Longtime drummer Roger Taylor says the mix of the fresh and the familiar keeps the ’80s icons going.
By John Staton StarNews Staff
If you’d told a teenage Roger Taylor back in 1980 that the band he was drumming for would be going strong nearly 40 years later, he wouldn’t have believed you.
But that’s just where Taylor finds himself with pop stalwarts Duran Duran, who headline a concert for the N.C. Azalea Festival on Friday at the Miller Lite Main Stage in downtown Wilmington. Not surprisingly for a group that’s always been visually oriented, Duran Duran’s stage show is generally regarded as pretty spectacular.
“I am surprised” the band is still together, Taylor said during a phone interview last week from Brazil, where the band was in the midst of a South American tour. “I’m shocked, actually. When we started, I couldn’t imagine that we’d last longer than — you know, in the ’70s and the ’80s any length of career was regarded as pretty extraordinary. To be together nearly 40 years after the band was founded is pretty spectacular. I feel very fortunate and I think it’s amazing just to be in the building.”
And while the group has seen its share of lineup changes over the years, the core of Duran Duran — the group took its name from a character in Roger Vadim’s campy 1968 sci-fi spoof “Barbarella” — remains intact. There’s singer Simon Le Bon, pushing 60 but looking nearly as boyishly sexy as he did when he was a teen heartthrob. The almost comically stoic keyboardist Nick Rhodes, who’s responsible for the group’s lush, synthy orchestrations. And drummer Taylor and bass player John Taylor, no relation, who’ve been with the band since Duran Duran helped shape the so-called New Romantic movement from Birmingham, England.
Together, they created some of the most enduring pop hits of all time: “Rio,” “Hungry Like the Wolf,” “Save a Prayer” and “Is There Something I Should Know,” just to scratch the surface. By the mid 1980s, the members of Duran Duran were international superstars.
“I think it was probably when we signed the record deal with EMI that we realized that it was going to be big. We went back to our parents and said, ‘We’ve got this record deal.’ And they couldn’t believe it, because EMI were like the kings of music in the UK in the ’70s — Queen, and whatever,” Taylor said. “Was I ready for it? Probably not, no. I think I was 19. And, you know what, I’d had very little life experience outside of being at school or being with Duran Duran. And so I think when the whole thing exploded, the group became such a phenomenon, it was kind of overwhelming I have to say. It was like being in the eye of a storm, and really took us by surprise.”
The band’s songs were given a major boost by well-crafted videos played in heavy rotation on MTV, which was still in its infancy when the band broke. It didn’t hurt that Duran Duran had both good looks and an at-times outrageous sense of style — serious ’80s hair paired with lots of stripes, headbands and jackets. Over the years the band has tended toward more contemporary, but still natty, attire. Still, Taylor said he doesn’t cringe when he sees old photos of Duran Duran.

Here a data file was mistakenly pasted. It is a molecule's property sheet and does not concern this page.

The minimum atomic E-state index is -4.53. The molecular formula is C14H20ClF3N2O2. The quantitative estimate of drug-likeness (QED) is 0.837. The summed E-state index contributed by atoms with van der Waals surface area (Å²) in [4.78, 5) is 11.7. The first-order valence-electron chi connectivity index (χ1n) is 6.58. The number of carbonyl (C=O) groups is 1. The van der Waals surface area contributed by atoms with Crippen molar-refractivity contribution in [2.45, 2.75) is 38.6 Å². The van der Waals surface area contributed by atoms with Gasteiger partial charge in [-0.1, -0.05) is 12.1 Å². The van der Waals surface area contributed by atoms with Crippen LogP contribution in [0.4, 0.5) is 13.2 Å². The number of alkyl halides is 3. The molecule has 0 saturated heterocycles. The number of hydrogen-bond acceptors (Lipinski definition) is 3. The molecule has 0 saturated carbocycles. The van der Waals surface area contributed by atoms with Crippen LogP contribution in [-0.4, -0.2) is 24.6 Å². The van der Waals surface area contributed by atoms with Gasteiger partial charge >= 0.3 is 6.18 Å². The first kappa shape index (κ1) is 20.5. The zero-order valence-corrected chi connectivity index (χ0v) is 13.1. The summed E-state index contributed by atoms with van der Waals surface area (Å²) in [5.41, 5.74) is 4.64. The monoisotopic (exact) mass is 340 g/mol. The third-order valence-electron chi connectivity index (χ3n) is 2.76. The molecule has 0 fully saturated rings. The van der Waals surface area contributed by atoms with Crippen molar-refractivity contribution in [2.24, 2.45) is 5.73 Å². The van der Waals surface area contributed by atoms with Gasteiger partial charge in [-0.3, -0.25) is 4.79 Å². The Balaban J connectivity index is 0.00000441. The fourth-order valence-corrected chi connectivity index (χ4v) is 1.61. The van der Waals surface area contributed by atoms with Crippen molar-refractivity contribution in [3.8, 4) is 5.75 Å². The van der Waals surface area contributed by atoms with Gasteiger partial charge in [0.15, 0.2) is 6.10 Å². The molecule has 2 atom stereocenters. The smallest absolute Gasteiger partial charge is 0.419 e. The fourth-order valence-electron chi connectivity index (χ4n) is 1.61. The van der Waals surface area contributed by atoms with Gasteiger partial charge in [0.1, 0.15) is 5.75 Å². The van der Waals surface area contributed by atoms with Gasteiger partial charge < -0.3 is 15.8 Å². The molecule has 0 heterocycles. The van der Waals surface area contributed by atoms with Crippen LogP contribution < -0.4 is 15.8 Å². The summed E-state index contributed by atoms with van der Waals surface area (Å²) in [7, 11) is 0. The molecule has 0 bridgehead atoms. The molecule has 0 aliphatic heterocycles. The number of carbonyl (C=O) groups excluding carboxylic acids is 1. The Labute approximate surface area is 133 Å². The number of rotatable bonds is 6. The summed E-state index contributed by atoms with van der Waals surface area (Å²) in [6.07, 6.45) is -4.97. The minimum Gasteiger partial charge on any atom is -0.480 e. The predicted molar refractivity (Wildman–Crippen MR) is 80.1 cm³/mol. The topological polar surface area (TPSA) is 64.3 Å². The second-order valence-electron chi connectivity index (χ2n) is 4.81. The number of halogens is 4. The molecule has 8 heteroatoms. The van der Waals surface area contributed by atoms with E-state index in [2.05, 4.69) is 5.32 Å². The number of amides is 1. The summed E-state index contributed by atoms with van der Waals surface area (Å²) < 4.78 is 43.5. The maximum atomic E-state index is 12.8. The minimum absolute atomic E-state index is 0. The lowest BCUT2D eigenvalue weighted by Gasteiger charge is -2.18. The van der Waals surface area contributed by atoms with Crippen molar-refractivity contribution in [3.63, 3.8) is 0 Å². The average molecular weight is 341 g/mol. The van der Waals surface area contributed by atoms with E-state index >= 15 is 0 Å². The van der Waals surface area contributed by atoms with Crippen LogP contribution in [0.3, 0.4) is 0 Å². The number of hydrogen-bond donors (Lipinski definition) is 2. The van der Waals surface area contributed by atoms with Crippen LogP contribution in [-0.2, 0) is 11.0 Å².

“Sometimes people say, ’Oh God, do you regret the way you dressed in the early ‘80s?’ I just say no, no that’s how we wanted to express ourselves. It was all our choice. It was all our decision. It all came from us: the songs, the choice of videos, the way we were going on tour. We’ve always had a very powerful connection to all that.”
That all-for-one work ethic is something that continues to this day. Taylor left the band in 1985, and while Duran Duran had started to cool off by the late 1980s, 1993′s critically acclaimed “Duran Duran,” aka The Wedding Album, marked something of a comeback. Taylor returned to the fold in 2001, and the band has released four well-received albums since then.
Duran Duran’s most recent record is 2015′s “Paper Gods.” It features production by the likes of Nile Rodgers and Mark Ronson, as well as guest spots from superstar musicians including guitarist John Frusciante (of Red Hot Chili Peppers fame) and vocalist and actress Janelle Monae, who provides vocals for the band’s pop anthem “Pressure Off.”
“Pressure Off,” Taylor said, has quickly become a staple of Duran Duran’s set — along with the group’s classic hits that fans expect and the band is glad to oblige them with. At the end of the day, Taylor said, it’s that mix of the familiar and the fresh that keeps the band going.
“We approach it really as a day-at-a-time project. We try not to look too far back and we try not to look too far ahead,” he said. “It sounds like a cliche, but you’ve got to stay in the now if you’re making music.”
Want to go?
Who: Duran Duran, with Roadkill Ghost Choir
When: 7 p.m. Friday, April 7
Where: Azalea Festival Miller Lite Main Stage, 701 N. Front St., Wilmington
Details: Tickets are $68.50 in advance, $78.50 day of the show, plus taxes and fees
Info: 910-794-4650 or ncAzaleaFestival.org